As search and rescue crews temporarily paused operations at the site of the partially collapsed Champlain Towers South condominium on Saturday ahead of the demolition of the remainder of the building, Surfside Mayor Charles Burkett paid tribute to the community that had rallied together.
"It’s been a tale of two cities, where it’s created horror but it’s also brought out the most incredible amount of support and love and charity that you could ever believe," Burkett was cited as saying by Fox News.
The mayor weighed in on the concerns expressed by residents of the sister tower, located about a block away and built a year after the collapsed building in 1982. Many were still unsure whether to stay in their homes or evacuate.
Burkett said a charity that has already raised more than $3 million was prepared to cover the costs of alternative housing for those eager to move out.
Meanwhile, a "top-to-bottom review" of the structure is to be carried out, expected to take about 30 days.
"Given that their sister building fell down without explanation, we're going in there now, and we're going to be doing extensive, along with the condo association, extensive sort of testing, x-ray testing of the beams, to see how much steel is in the beams, and other structural systems that are there," Burkett assured.
Something ‘Very Wrong’
Over a week has passed since the tragedy on 24 June that left at least 24 people dead, with the possibility of many more fatalities as authorities said on 3 July that as many as 124 people remained missing. It is still being determined how many people were actually in the building when it folded.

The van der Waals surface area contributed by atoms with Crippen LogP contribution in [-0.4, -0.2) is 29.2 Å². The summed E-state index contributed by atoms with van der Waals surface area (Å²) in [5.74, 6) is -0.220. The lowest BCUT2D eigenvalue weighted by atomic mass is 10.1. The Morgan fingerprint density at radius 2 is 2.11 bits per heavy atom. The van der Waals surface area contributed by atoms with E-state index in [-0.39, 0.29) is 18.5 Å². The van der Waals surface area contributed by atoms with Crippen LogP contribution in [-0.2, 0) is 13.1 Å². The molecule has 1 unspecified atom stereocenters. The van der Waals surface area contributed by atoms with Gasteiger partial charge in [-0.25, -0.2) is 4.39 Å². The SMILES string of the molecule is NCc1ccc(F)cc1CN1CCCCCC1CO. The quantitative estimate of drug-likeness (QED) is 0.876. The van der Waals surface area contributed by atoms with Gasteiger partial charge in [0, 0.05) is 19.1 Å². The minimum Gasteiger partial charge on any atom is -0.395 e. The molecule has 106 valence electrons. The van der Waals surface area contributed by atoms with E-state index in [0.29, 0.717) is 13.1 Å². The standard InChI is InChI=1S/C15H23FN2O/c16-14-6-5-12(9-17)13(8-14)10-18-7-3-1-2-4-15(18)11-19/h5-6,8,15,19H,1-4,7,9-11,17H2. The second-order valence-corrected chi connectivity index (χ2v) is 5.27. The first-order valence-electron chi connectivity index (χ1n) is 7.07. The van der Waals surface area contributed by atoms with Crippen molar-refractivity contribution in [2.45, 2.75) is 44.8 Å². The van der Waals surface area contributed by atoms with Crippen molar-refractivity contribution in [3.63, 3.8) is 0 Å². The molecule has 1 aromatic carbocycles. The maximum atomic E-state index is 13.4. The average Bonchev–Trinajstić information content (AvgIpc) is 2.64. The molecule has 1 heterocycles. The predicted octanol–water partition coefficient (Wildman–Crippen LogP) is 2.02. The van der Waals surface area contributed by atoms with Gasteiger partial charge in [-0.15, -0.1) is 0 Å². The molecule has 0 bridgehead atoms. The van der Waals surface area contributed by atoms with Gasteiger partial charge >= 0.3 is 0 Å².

The beach-side building was erected in 1981, was 13 stories tall and had 135 units, at least half of which collapsed.
Part of the collapsed building that is still standing will be demolished in the coming days as there have been fears it might not withstand the onslaught of Tropical Storm Elsa that is supposed to hit Florida on Tuesday.
"If the building is taken down, this will protect our search and rescue teams, because we don’t know when it could fall over. And, of course, with these gusts, potentially that would create a really severe hazard," Florida Gov. Ron DeSantis said at a news conference.
As an investigation continues into the reasons for the building’s collapse, experts who have examined video footage suggest a single failure could have set off what has been termed as “progressive collapse”.
Everything from design flaws to insufficiently robust construction due to building codes acceptable four decades ago has been cited amid speculations on the causes of the tragedy.
"It suggests that there are voids," says Surfside, FL Mayor Charles Burkett of the discovery of tunnels beneath the rubble.— The Situation Room (@CNNSitRoom) June 30, 2021
"Voids are good. Voids mean there's a safe space for someone who, with good luck, could be in there and could hopefully be waiting for us to extract them." pic.twitter.com/cn12hEvcIl
The building had been about to undergo extensive repairs as part of a review and recertification process for 40-year-old buildings, Kenneth S. Direktor, a lawyer involved in the project, was cited as saying by media.
In a 2018 report, which has been cited by outlets since the tragedy struck, a consultant had discovered evidence of “major structural damage” to the concrete slab below the pool deck. Furthermore, concerns had been triggered by the “abundant” cracking and crumbling of the columns, beams and walls of the parking garage under the building.
"Buildings in the United States just do not fall down. That’s a third-world phenomenon. There was something very, very wrong with this building and we’re going to find out what it is," said Surfside Mayor Charles Burkett.